Meanwhile, there's Will Shakespeare. Who, other than coming across in his work as a bit of a secular humanist, is utterly frictionless on matters of God and Faith and judgement and--well, Shakespeare is just frictionless. Period. We know almost nothing about him, and his work is as enigmatic as his history. If we want to fictionalize Shakespeare we first must invent him. Marlowe, at least, has handles. Shakespeare might as well be nothing but his glorious poetry.

Oh, and a tax evader. *g* But really, that's all we can say.

Comments

Interesting question that

Yes, he is rather a blank slate on which any idea can be pondered, isn't he? Too bad most choose to write nothing of worth on him. Pun intended.

::Grin::
It's nearly October and I'm not in New England. I hate that. So I'm listening to Connecticut's own brilliant Hugh Blumenfeld as a cure for homesickness.

Sorry about that... I've spent time in Oklahoma, and Louisiana, and etc., and I do miss the change of seasons when I'm away... and in February, I'll be wishing I were back in one of those other places... ;-)

Marlowe's atheism

Re Marlowe and faith -- or lack of it. You're absolutely right. If other authors have not considered this issue or have ducked it, then I'm sure your book has a much sounder grasp of the character. He must have started out as a serious believer to have been heading for the priesthood, by which I mean he was more than just a token Christian. Then something must have shaken his faith. Not an uncommon thing, though I know much more about Victorians who lost their faith than people in Shakespeare's time. Some wobble and then renew their faith, some wobble and then abandon it. The latter takes a lot of courage, even nowadays. When you've been brought up to believe in God as a constant presence, helper and comforter, to then decide that you're all on your lonesome is a big thing. Even if Marlowe appeared to others as a hardened atheist and mocker of God, then inside there would be lots of personal turmoil. And novels are all about the insides of characters, which is where all the interesting stuff happens.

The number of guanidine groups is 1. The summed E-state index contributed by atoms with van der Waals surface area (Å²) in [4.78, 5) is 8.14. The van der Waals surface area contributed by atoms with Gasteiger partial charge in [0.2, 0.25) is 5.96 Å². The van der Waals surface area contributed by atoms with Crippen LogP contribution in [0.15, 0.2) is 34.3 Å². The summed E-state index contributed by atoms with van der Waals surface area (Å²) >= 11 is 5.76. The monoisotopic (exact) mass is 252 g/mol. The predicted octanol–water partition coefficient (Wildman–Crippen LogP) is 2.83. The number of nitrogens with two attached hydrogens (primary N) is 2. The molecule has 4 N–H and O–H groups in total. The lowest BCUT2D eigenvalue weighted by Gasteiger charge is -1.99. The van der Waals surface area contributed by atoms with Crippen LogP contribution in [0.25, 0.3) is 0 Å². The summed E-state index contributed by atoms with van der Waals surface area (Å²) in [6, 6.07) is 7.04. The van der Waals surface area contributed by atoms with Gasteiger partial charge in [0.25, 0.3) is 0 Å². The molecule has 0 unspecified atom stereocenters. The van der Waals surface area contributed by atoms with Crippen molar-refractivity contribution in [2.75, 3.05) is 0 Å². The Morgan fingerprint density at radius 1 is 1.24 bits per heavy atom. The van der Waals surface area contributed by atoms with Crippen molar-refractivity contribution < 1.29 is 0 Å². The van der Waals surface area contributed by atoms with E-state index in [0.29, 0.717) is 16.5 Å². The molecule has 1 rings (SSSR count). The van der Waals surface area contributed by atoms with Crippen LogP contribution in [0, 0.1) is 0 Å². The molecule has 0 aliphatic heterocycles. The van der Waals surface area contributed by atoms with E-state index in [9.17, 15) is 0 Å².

Re: Marlowe's atheism

Well, and 'atheist' meant something different to an Elizabethan than it meant to a Victorian. Or to us. Essentially, it meant somebody who did subscribe to one of the organized dogmas of the time.